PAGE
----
OUR MISSION STATEMENT:
The mission of the Georgia Parent Mentor Partnership is to build effective family, school, and community partnerships that lead to greater achievement for students especially those with disabilities.
The partnership, which started as a small group of parents and administrators, now collaborates with 69 local school systems and over 165,000 families raising children with learning and/or physical challenges.
Created and partially-funded by the Georgia Department of Education’s Divisions for Special Education Services and Supports, the 79 Parent Mentors are moms and dads hired by local school systems to work with special education directors, parents, school teams, teachers, and the community. Their goal is to build a bridge of communication between home and school. Together, they collaborate with parents to increase involvement, both in addressing concerns as well as in reaching targeted goals to improve all children’s achievement levels. The Partnership, which meets two times a year statewide and four times a year regionally, is locally driven, which allows each unique program to meet the needs of its respective area.
Parent Mentors are well trained in problem-solving and team-building, and are constantly called upon to lead at the state, regional, and local level,” Kim Hartsell Director Division of Special Education Supports. “The enthusiasm and ideas generated by these parents coupled with the true teamwork that exists at the local level makes me wonder what we did before [the Parent Mentor Partnership] to really understand families’ needs.”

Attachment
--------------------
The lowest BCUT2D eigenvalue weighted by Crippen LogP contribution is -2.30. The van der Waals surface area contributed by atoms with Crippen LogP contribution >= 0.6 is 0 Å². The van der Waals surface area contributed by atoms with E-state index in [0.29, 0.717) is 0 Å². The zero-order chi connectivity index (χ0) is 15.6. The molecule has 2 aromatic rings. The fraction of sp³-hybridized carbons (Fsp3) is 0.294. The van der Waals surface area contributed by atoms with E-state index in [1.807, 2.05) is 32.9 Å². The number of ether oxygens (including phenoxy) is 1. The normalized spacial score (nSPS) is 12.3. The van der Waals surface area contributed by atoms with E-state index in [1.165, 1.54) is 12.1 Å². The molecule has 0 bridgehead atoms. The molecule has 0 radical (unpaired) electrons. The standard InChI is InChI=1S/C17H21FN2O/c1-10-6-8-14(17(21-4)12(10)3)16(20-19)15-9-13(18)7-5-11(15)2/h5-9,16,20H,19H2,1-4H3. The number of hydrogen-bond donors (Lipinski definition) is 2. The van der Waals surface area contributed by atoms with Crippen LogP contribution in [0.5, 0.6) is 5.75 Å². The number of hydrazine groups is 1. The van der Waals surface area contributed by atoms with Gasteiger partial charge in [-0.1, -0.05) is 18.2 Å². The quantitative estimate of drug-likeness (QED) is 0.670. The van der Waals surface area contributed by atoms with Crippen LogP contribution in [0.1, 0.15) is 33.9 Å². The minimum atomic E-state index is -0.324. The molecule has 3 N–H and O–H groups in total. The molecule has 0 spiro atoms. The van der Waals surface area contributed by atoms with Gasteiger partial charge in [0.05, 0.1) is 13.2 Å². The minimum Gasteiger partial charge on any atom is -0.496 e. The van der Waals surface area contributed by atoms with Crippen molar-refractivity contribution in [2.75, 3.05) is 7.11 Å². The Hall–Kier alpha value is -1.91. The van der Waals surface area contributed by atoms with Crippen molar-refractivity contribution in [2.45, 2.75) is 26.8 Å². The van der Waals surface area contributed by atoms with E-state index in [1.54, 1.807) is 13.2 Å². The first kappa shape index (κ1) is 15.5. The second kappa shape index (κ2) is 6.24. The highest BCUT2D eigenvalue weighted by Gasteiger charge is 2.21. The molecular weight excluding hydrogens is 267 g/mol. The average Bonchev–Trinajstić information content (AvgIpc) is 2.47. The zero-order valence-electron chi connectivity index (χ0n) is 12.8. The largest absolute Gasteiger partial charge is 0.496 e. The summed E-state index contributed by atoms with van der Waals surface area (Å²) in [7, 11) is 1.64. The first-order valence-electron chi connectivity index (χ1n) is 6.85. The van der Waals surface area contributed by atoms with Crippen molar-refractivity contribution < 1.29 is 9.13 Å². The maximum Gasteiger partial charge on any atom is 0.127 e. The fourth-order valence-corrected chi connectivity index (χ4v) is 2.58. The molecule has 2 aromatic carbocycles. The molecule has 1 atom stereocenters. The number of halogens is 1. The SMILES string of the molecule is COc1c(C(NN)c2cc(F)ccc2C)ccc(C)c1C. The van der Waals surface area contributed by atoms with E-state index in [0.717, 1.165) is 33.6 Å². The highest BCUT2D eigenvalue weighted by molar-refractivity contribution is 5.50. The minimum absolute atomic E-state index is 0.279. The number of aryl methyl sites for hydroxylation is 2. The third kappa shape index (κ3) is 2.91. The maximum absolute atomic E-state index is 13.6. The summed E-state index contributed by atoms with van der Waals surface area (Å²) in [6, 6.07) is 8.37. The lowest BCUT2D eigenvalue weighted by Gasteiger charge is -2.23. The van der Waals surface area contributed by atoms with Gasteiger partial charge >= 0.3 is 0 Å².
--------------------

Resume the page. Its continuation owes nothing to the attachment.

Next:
I joined the Parent Mentor Partnership in the Spring of 2008. My son is an amazing, loving, and funny child who just happens to have ADHD and Autism Spectrum Disorder. With various supports, accommodations, and modifications, he is doing very successful in school and life.
Jennifer Minter - Parent Mentor
Married with two children residing in Macon, GA
I joined the Parent Mentor Partnership at the beginning of the 2014 school year. My daughter was diagnosed with a very rare condition, one of only 13 in the world. She is missing most of her cerebellum; which means her balance, speech, and coordination are greatly affected. She does walk, say a few words, and communicates mostly with signing and her communication device. Her other diagnosis is Sensory Integration Disorder and Autism Spectrum Disorder. With her great sense of humor and love for others, she continues to make progress in life and school.